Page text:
There are quite a few things that you can do to make your fundraising email campaigns convert better. After all, if your emails aren’t raising funds nor awareness for your cause then there are surely some things that you can do to improve on that.
Today we’re going to look at some of the essential elements that all nonprofit fundraising emails should include to ensure that you get the most bang for your buck when sending them out. Without further adieu, let’s get right into it.
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Use a real reply email
You’ll find that some nonprofits use a do not reply email when sending out fundraising newsletters. That being said, it’s neither effective nor intuitive. After all, if you’re sending out emails then you’re likely doing so with the intent of engaging with your donors and raising more funds for your cause. How are they supposed to engage back if you’re literally telling them that they shouldn’t respond to the email?
If you want to get more responses and donations through your fundraising emails then use a valid reply email so that they can respond to the message. If you’re a smaller organization then using the founder’s email is the best way to go about it. That being said, if there’s a marketing or donor-relations department in your nonprofit then using an email address that redirects to them would be wise. The key thing isn’t which email you use so long as it’s not a do not reply one to ensure that your donors are able to contact the nonprofit without any hassle.
Timing is everything, and this rule holds true even in fundraising emails.
If you want to get better results out of your fundraising emails then you should be sending them at the right time. You might be wondering how you’re supposed to figure out what the ideal time is. This usually comes down to trial and error.
Simply send emails at different times of the day and split test to find out which time is ideal. If you see that more of your emails are being opened when you send them in the afternoon then shifting to that schedule is advised. Fortunately, there are some tools that you can use to find out when your emails are being opened by the recipients. Using these can make it a whole lot easier to narrow down the ideal window for sending out fundraiser emails.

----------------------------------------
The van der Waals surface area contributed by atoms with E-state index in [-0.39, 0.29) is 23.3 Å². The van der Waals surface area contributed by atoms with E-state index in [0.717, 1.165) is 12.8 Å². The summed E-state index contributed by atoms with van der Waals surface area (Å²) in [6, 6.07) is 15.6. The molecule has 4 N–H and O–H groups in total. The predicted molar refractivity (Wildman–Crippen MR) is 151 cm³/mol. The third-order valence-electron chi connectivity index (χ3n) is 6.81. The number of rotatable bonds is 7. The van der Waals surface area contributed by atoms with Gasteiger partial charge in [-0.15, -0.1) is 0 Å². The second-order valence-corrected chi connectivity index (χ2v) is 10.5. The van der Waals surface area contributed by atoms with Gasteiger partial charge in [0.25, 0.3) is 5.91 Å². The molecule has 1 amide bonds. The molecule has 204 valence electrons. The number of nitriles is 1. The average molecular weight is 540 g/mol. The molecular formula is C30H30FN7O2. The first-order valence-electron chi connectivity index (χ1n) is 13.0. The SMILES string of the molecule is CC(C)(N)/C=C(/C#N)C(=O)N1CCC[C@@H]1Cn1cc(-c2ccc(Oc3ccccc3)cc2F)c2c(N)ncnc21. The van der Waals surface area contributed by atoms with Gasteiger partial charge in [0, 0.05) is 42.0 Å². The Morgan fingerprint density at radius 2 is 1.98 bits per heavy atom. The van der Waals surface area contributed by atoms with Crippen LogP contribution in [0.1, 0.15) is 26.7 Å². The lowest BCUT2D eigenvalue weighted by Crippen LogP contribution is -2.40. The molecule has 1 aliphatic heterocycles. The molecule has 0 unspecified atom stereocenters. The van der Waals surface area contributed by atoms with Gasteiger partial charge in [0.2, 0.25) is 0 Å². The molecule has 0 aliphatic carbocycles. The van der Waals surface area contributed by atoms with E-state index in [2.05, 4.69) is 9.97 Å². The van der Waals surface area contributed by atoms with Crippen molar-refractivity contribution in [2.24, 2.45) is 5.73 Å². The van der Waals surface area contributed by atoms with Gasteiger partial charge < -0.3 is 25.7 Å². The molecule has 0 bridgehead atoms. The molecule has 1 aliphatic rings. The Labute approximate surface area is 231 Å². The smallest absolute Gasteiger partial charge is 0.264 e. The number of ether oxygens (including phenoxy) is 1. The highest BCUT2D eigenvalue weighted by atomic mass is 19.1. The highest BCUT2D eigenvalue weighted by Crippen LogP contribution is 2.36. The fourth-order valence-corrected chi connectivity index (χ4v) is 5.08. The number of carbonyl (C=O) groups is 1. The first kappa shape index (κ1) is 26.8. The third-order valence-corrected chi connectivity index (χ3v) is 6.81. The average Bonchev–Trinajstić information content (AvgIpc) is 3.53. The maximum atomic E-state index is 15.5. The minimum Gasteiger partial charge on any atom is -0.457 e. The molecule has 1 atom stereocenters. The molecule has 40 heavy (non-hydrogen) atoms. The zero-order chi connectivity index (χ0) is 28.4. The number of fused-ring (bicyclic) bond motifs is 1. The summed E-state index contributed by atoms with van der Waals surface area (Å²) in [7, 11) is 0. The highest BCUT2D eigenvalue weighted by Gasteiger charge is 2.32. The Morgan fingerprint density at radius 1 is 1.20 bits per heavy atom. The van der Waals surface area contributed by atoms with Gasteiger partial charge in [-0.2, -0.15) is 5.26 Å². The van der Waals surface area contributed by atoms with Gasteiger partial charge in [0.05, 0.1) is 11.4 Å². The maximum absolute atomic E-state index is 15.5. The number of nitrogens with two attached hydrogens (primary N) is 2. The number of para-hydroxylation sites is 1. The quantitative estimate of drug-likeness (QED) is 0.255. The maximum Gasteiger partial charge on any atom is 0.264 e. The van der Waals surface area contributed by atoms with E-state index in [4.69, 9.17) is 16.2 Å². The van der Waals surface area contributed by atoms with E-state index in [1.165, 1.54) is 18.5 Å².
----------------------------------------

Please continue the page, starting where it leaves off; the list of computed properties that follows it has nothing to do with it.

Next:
The subject line of your email is everything. After all, it doesn’t matter if the contents of your email are the formula for the cure to cancer. If the subject line is boring then you still won’t get any responses since the recipients simply won’t read it in the first place.
There are countless books on the subject of writing compelling subject lines, but you don’t have to read them all to familiarize yourself with some of the basic good practices. The most important thing is that you avoid vagueness. An email with the subject line “fundraiser” won’t get many clicks since it doesn’t tell the recipient anything else about what it contains. Some paranoid people might even think that it’s a scam email.
Instead, you should include crucial information like the name of the campaign and which nonprofit it’s coming from. There’s no one-size-fits-all subject line that will work for all nonprofits so you’ll have to experiment a bit. Furthermore, the needs will also change depending on who you’re emailing. If most of your donors are in a specific demographic — i.e. millennials or retired citizens — then you should factor this in when crafting your subject line.
As part of your email marketing strategy, you could also consider A/B Testing different subject lines across your email subscriber base to see which word choices convert into higher donations. Some email service providers have this toolset built-in by default, such as Mailchimp, Sendgrid and Mailjet.
As you might have already noticed, most inboxes show you a preview of the start of each incoming email. This is your one chance to get your foot in the door with your donors. The preview text – part of the preheader on your email – should contain all the key info to ensure that your recipient clicks on the email and reads the rest of it. First of all, you should open with the recipient’s name whenever possible so that they know it’s for them specifically and not spam mail.
Secondly, you should include other key information like the name of the campaign and the nonprofit that’s running it. If they’re a long-time supporter then opening with something like “Hey John! Because you’ve supported Pals of Dolphins for so long…” in the preview text. Acknowledging their existing support towards the cause while also mentioning their name is the best way to ensure that the preview text compels them to read the rest of the email.
Donors are just like any other humans — in the sense that they’re perpetually short on time and don’t have hours to spare on incoming emails. If you want to get great results out of your fundraising emails then you should ensure that they’re all as concise as possible. Don’t get us wrong though, you should include all the crucial information. That being said, avoid any filler text that might make the email longer without providing any value.
Furthermore, if you can’t get it as short as you want to then at least make use of formatting to highlight key information. The most important elements of the email should also come first as the inverted pyramid of journalism describes.
That way, even if they don’t read the entire email, they’ll already get the gist of it after looking at the opening paragraph. There’s no guarantee that they’ll read your email all the way through, so be sure to mention as much of the key info as possible at the start.
If you want your fundraising emails to get more money for your cause then you should pay close attention to the tips that we’ve provided above. It might take some time along with trial and error, but after you get the hang of it you’ll be surprised how effective your fundraising emails can be. Happy fundraising!